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Smallpox viruses threaten again / Sonia Shah

Smallpox has been eradicated, but viruses belonging to the family, such as the monkeypox and cowpox viruses, are coming back to the fore

Ten thousand years ago, when the smallpox virus first emerged, the only thing humans could do to get help was to pray to the gods. The virus that causes the disease, later known as variola, first attacks the mucous membranes of the nose or throat and spreads throughout the body until a characteristic rash appears. Then blisters full of viruses develop on the skin. In the course of recorded history, the "spotted monster" killed up to a third of the people infected with the virus. In the 20th century alone it killed more than 300 million men, women and children.

Credit: James Lloyd-Smith lab

The deadly plague was wiped off the face of the earth in the late 70s thanks to mass vaccination campaigns that protected millions in exchange for a small scar up the arm. Because humans are the only hosts of the virus, and in the absence of another hiding place in the natural world, the variola virus has been eradicated. Today the only known samples of the virus are locked away in two special government laboratories, one in the United States and the other in Russia. Barring a catastrophic laboratory accident, or unless the virus is deliberately released or genetically engineered, smallpox will never again spread death and misery across the planet.

The World Health Organization, which planned the eradication campaign, sounded the siren call in 1979, two years after the last patient with the disease was recorded, a hospital worker in Somalia. Since then, no country has routinely vaccinated its residents against smallpox. However, the US began vaccinating certain health workers and selected military personnel after the terrorist attacks on September 11, 2001. That is, an entire generation reached adulthood without exposure to the disease or the vaccine, which sometimes causes serious side effects.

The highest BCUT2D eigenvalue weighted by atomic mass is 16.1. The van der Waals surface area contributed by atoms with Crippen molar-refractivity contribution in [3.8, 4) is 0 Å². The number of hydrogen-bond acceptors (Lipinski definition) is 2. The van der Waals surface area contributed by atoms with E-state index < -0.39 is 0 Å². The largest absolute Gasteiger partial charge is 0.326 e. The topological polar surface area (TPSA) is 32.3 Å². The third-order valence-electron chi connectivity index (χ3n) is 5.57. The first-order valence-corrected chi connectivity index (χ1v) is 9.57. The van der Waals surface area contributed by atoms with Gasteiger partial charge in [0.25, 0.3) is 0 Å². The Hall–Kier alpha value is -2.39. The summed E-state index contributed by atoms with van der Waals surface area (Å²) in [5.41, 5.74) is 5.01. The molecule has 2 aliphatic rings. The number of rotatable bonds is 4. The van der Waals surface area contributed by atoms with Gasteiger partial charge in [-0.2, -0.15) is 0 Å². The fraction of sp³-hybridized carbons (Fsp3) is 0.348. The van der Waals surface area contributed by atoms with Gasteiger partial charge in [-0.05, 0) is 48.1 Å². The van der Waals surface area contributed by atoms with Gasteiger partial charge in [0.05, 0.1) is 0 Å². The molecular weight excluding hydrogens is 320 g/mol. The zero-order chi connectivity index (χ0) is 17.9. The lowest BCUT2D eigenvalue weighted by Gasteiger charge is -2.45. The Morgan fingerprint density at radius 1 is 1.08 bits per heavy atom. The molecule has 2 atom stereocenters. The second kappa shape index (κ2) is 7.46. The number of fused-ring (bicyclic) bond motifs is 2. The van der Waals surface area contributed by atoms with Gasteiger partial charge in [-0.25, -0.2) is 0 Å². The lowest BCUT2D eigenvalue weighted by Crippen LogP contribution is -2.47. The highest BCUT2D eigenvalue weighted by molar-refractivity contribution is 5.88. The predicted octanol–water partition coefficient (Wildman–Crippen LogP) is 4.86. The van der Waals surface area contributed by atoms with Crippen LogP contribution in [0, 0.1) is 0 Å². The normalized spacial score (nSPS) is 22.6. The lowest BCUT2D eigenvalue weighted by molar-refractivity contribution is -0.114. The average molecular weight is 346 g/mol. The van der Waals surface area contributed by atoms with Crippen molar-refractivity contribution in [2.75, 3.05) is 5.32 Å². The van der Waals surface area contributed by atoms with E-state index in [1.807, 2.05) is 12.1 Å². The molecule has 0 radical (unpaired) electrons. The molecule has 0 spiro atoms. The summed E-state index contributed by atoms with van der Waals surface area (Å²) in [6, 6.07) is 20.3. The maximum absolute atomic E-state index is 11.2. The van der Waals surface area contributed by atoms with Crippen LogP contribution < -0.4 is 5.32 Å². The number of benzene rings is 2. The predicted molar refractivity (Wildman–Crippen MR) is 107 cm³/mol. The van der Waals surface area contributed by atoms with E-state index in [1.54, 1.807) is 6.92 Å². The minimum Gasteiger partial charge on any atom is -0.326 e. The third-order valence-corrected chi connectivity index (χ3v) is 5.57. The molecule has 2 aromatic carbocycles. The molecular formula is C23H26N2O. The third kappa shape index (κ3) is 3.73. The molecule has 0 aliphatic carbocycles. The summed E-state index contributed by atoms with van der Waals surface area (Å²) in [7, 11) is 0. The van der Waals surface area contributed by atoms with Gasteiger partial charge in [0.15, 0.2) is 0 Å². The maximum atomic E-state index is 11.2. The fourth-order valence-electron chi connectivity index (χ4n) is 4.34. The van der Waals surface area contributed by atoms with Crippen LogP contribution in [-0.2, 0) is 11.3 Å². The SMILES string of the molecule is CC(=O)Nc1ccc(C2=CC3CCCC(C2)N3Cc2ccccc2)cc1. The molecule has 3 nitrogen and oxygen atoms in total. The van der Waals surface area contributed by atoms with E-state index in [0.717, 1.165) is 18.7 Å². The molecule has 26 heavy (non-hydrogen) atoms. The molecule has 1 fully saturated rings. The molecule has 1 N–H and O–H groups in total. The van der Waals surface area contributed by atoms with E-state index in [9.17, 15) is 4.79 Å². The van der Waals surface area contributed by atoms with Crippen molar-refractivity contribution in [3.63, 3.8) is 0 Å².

And here lies the sting. The smallpox vaccine protected not only against variola. In fact, anyone vaccinated against smallpox has also developed immunity against the virus's cousins, including the monkeypox and cowpox viruses. Since in the old days infection with the smallpox virus was much more common, secondary protection against the other viruses did not seem to be of great importance.

But now, when most people are no longer vaccinated against smallpox, the question arises: Is it possible that these forgotten pathogens, which, like the smallpox virus, belong to the biological species Orthopox virus, are they a danger to humans? There are reasons for concern. Unlike smallpox, the monkeypox and cowpox viruses naturally reside in rodents and other creatures, so we can never completely eradicate them. The number of humans infected with monkeypox and cowpox has increased steadily in recent years, and both viruses have begun to infect creatures other than their usual hosts. This phenomenon raises the possibility that they will spread around the world in new routes.

No one knows how these viruses will change over the years, but virologists fear that if they mutate to help them pass more easily from one person to another, they will spread across large parts of the world. This grim possibility prompted a small group of virologists to learn more about possible smallpox epidemics in the making so they could sound the alarm if signs of more threatening viral forms appeared.

different degrees of severity

A boy with smallpox is immortalized on a stamp from Guinea. Photo: shutterstock.
A boy with smallpox is immortalized on a stamp from Guinea. Photo: shutterstock.

The history and biology of viruses close to the smallpox virus suggest their future. The origin of 60% of all pathogens that affect humans, including smallpox viruses, is in the bodies of other vertebrates. The living virus most similar to variola, tetrapox, was isolated from a wild gerbil in Africa in 1968. Chemical-molecular analysis indicates that the origin of the ancestors of the smallpox virus is in an African rodent that may already be extinct. Similarly, the monkey and cattle pox viruses, despite their names, reside in squirrels, squirrels and other rodents.

When variola's ancestors first moved to humans, they probably weren't highly contagious, says Mark Buller, a microbiologist at St. Louis University. But he and other researchers speculate that somewhere down the track, a variant emerged that infected humans more easily. The critical change allowed the virus to spread itself through the coughs, puffs or sneezes of an infected person. At that time, people began to live more densely, and thus the risk of transmitting the virus from person to person increased. The combination of biological and environmental changes gave the emerging virus the advantage it needed to become a global pandemic.